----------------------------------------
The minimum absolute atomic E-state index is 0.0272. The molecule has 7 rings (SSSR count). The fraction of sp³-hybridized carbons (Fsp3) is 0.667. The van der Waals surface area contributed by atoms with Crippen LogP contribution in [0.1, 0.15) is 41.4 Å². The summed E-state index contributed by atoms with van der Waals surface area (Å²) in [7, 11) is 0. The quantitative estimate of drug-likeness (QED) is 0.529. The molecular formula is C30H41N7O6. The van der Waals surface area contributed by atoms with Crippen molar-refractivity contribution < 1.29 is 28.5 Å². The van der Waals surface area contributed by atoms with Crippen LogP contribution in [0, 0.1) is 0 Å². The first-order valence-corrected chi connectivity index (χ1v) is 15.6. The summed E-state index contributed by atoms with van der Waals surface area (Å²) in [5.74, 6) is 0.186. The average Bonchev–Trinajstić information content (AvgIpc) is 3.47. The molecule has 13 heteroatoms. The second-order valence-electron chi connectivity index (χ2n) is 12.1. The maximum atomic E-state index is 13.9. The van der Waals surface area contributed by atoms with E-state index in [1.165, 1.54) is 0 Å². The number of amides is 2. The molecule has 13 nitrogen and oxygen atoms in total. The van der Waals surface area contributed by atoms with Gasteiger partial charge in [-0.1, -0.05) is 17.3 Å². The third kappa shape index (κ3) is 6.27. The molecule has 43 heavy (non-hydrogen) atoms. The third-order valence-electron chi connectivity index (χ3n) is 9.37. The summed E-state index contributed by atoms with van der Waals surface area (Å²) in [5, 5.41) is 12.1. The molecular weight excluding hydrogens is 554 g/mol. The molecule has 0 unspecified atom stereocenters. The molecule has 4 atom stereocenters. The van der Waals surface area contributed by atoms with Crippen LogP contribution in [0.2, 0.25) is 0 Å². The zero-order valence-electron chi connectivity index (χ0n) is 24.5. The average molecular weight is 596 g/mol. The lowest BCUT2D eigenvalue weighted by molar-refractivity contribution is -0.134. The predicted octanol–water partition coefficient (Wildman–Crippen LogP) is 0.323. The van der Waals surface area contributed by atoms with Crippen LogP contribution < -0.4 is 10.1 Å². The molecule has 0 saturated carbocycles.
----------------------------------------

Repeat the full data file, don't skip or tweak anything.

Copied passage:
The minimum absolute atomic E-state index is 0.0272. The molecule has 7 rings (SSSR count). The fraction of sp³-hybridized carbons (Fsp3) is 0.667. The van der Waals surface area contributed by atoms with Crippen LogP contribution in [0.1, 0.15) is 41.4 Å². The summed E-state index contributed by atoms with van der Waals surface area (Å²) in [7, 11) is 0. The quantitative estimate of drug-likeness (QED) is 0.529. The molecular formula is C30H41N7O6. The van der Waals surface area contributed by atoms with Crippen molar-refractivity contribution < 1.29 is 28.5 Å². The van der Waals surface area contributed by atoms with Crippen LogP contribution in [0, 0.1) is 0 Å². The first-order valence-corrected chi connectivity index (χ1v) is 15.6. The summed E-state index contributed by atoms with van der Waals surface area (Å²) in [5.74, 6) is 0.186. The average Bonchev–Trinajstić information content (AvgIpc) is 3.47. The molecule has 13 heteroatoms. The second-order valence-electron chi connectivity index (χ2n) is 12.1. The maximum atomic E-state index is 13.9. The van der Waals surface area contributed by atoms with E-state index in [1.165, 1.54) is 0 Å². The number of amides is 2. The molecule has 13 nitrogen and oxygen atoms in total. The van der Waals surface area contributed by atoms with Gasteiger partial charge in [-0.1, -0.05) is 17.3 Å². The third kappa shape index (κ3) is 6.27. The molecule has 43 heavy (non-hydrogen) atoms. The third-order valence-electron chi connectivity index (χ3n) is 9.37. The summed E-state index contributed by atoms with van der Waals surface area (Å²) in [5, 5.41) is 12.1. The molecular weight excluding hydrogens is 554 g/mol. The molecule has 0 unspecified atom stereocenters. The molecule has 4 atom stereocenters. The van der Waals surface area contributed by atoms with Crippen LogP contribution in [0.2, 0.25) is 0 Å². The zero-order valence-electron chi connectivity index (χ0n) is 24.5. The average molecular weight is 596 g/mol. The lowest BCUT2D eigenvalue weighted by molar-refractivity contribution is -0.134. The predicted octanol–water partition coefficient (Wildman–Crippen LogP) is 0.323. The van der Waals surface area contributed by atoms with Crippen LogP contribution < -0.4 is 10.1 Å². The molecule has 0 saturated carbocycles.